Next a date, which, though sweet, has too rough a texture; then a chocolate raisin, wrinkled and familiar. To my five-year-old son Josh, this is Tu B’Shevat—some odd, asymmetrical fruit.
We are in the Jewish Community Center’s child care wing, where Josh goes three days a week while I work. Today is Tu B’Shevat, and when I come to take Josh home, his class is tasting Israeli fruit and learning about the holiday known as the New Year for Trees.
Josh doesn’t quite understand it, and I’m not exactly sure I do, either. It seems to have something to do with rotating crops, and as trees can also be crops, I assume they need some rotation too, or at least a fallow time. Since we’re in the midst of winter here in Minnesota, it seems easy enough to be fallow.
Yet in Israel, the trees are probably starting to run with sap, and, I imagine there is greenery poking its head out of the ground. Years before my son was born, I was in Jerusalem, planting a tiny sapling. I look at Josh, who is utterly done with dried Israeli fruits and signaling that he’s about to run off unless I start dressing him. I kneel to put his coat, scarf, hat and boots on, wondering what he will remember about this holiday.
I celebrated Tu B’Shevat as a child in Hebrew day school, though I don’t think chocolate raisins had been one of the fruits we ate. At Josh’s age I knew next to nothing about Eretz Yisrael, and when told, it seemed as exotic as fairyland to me, a made-up country floating somewhere next to the castles I saw on The Wonderful World of Disney. The idea of people fighting, dying, or even living normally there never occurred to me; if it was home to anything it would have to be magic, like a dream.
The stories I heard about our ancestors cemented this; Abraham and Sarah serving angels in their tent and having a child in old age; Jacob wrestling with an angel; the parting of the Red Sea, Lot’s family turning into pillars of salt; Joshua blowing his horn while the walls of Jericho fell around him. Years later I stood in a Jericho courtyard, listening to an archaeologist say that some scientists believed the walls were quite weak; but it wasn’t until then that I began to apprehend the difference between the myths I‘d grown up with and reality.
There is nothing like Israel to change the way you look at it; but still, somehow, it comes out mythically, or at least seems to when you’re visiting. The outsized biblical figures from my youth towered over childhood like so many skyscrapers; yet when I arrived in Jerusalem, riding on a bus through the hills of the city’s olive groves, it felt as though I’d traded one fairytale for another.
Here was a place where passion was palpable, where people, whatever their differences, seemed engaged with one another and themselves. For a woman who’d grown up in a place where most of us spent our days staring at TV screens, that in itself was a reason to stare.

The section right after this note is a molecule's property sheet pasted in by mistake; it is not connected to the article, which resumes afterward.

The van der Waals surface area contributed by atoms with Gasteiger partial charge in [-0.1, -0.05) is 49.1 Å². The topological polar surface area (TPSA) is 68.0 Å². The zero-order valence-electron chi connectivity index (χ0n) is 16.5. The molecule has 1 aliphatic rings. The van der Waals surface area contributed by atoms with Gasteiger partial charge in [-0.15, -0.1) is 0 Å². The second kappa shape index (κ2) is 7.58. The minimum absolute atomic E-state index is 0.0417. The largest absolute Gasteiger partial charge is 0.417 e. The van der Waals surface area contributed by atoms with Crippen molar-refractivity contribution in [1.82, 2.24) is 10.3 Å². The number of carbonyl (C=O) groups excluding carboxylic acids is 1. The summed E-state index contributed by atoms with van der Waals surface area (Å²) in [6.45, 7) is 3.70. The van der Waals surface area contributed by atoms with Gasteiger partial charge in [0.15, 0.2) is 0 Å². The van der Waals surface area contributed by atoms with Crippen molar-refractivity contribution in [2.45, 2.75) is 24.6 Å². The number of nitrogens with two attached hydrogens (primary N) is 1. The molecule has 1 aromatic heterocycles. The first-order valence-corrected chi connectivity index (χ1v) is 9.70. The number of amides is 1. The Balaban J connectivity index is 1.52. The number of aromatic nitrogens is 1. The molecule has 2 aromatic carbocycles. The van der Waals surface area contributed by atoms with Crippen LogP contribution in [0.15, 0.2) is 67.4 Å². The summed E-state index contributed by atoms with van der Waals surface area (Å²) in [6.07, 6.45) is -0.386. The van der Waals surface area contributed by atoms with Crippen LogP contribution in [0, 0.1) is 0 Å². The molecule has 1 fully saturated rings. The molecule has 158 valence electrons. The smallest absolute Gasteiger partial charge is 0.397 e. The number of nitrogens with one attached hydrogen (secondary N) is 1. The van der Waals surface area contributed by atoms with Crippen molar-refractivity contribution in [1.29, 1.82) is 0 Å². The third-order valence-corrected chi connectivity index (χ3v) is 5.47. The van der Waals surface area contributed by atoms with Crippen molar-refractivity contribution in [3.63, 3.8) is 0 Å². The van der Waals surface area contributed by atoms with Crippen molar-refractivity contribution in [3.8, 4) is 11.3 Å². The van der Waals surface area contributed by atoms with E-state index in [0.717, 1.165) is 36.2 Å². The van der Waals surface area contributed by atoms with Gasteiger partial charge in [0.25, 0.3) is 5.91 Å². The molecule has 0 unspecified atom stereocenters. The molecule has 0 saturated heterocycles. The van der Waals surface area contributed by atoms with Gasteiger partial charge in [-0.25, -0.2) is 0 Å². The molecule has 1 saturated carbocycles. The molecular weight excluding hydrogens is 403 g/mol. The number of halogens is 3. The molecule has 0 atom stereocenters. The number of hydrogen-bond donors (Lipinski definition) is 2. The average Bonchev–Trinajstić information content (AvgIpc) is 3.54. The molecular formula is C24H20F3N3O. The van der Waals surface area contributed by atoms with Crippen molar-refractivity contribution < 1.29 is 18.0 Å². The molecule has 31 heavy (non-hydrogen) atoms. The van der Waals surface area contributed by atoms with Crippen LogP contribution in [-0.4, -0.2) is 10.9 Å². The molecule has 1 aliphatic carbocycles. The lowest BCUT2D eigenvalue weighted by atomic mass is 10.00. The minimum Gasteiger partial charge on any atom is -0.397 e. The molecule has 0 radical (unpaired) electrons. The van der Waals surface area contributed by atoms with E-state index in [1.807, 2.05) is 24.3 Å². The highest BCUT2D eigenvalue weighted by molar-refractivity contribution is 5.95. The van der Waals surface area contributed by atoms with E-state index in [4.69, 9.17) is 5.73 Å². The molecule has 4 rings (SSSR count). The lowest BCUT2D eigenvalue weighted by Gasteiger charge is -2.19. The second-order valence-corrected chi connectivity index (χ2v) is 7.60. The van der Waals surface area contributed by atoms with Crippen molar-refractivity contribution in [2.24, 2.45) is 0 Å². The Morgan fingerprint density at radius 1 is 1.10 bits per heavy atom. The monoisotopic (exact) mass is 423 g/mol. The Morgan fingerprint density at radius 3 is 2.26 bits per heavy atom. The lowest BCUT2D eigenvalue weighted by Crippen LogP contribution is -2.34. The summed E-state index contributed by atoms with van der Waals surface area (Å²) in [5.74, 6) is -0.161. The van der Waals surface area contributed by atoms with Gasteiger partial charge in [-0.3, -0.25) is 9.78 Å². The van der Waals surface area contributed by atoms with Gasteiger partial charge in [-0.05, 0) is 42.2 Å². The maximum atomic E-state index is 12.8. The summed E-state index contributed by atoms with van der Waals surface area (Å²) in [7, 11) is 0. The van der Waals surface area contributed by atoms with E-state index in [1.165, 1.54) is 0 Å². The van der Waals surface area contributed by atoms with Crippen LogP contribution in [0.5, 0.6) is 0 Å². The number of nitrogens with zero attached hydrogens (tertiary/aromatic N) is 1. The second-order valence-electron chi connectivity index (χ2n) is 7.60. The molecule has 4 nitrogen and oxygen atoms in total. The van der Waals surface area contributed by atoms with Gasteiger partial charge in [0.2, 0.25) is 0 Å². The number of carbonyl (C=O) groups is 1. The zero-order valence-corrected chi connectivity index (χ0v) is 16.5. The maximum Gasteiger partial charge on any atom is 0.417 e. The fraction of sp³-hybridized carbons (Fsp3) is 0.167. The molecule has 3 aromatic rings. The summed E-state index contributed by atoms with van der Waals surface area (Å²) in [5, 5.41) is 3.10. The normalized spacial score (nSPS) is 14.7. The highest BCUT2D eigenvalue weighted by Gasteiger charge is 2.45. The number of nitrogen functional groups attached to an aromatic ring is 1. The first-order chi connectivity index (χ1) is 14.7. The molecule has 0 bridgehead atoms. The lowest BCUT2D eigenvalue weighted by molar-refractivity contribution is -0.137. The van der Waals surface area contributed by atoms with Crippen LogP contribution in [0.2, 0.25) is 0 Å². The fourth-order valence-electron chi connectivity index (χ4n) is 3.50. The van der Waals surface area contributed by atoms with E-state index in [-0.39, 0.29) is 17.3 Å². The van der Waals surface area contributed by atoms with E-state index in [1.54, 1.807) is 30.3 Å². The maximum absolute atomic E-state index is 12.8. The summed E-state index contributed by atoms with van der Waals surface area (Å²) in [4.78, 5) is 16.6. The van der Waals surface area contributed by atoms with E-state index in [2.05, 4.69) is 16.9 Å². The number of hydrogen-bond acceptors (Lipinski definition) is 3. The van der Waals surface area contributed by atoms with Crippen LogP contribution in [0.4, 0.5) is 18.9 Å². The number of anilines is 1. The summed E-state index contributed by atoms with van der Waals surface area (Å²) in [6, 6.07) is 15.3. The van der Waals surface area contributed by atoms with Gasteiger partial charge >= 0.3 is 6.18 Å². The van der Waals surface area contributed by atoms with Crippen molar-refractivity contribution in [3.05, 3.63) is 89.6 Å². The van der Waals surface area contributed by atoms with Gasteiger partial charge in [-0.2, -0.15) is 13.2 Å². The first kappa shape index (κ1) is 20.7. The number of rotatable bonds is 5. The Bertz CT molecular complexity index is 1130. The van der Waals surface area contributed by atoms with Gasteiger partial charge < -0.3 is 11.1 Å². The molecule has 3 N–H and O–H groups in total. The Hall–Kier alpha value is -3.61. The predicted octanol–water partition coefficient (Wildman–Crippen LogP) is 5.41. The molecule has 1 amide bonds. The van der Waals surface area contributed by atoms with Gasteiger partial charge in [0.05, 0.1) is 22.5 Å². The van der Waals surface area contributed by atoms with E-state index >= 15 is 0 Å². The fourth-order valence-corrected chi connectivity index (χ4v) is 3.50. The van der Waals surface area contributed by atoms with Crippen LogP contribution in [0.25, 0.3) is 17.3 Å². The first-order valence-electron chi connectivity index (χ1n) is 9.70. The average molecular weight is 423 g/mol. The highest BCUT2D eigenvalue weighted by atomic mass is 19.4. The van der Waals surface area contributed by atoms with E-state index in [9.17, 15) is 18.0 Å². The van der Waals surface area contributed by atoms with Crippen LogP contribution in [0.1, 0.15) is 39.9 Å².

My journal, day one:
The hills are arid, ancient, worn to patience; they look for no unexpected kindness from those who walk them. Yet kindness comes in unexpected ways. The land is dotted with lush green terraced gardens, rows of olive trees and the stone houses that appear almost to be rising from the ground instead of squatting on it, as so many American houses do. It is lovely to see mountains again.
One can almost feel the history, pouring out of trees and rocks and heartbeats, and they have kept it alive, whatever else they might not have done, so that to see it, you have only to open your eyes. I feel that I have been asleep for a long time and only just realized what it was to be truly awake.
As we drive home over snowy roads, I remember the feelings I had my first week in Jerusalem; the city’s music, stones and air, all conspiring in a rush of heat and sensuality to knock out every other thought, life, relationship I’d ever had; to sweep me up into a lush, provocative now.
Day 3: They live on the edge of life here, and so they live more fully, because they are aware of death and take nothing for granted.
Josh and I are home, and I am pulling leftovers out of the refrigerator to make a casserole. Josh is clattering around the kitchen, doing everything he can to get underfoot. My usual M.O. is to turn on the television, but tonight I think, no. If we were in Israel I wouldn’t turn on the TV; I would find some other way to engage him while I cook dinner, and it wouldn’t be by tuning him out.
I reach underneath the sink and pull out three pots, then pull open the drawer to find a spoon. “Here,” I say, “bang on this and make some music.” Josh takes the spoon and begins banging as though he’d rehearsed it a thousand times.
The symphony continues; bang, crash, bang and boom, and listening to it, I begin to understand. We are alive, Josh and I, like the fruits of Jerusalem. The trees, figs, noise and clatter tell us we are alive, and we cannot take it for granted.
We are here for a short time only, every day a kind of Tu B’Shevat; saying you have to keep blooming, every fruit is a first fruit, and you can’t be fallow too long. Behind each winter, spring is coming, and the stories won’t wait; they are here, like the two of us, waiting on dinner—and the dawn.
- (Photo: HarvardPJA)
Filed Under: Being Jewish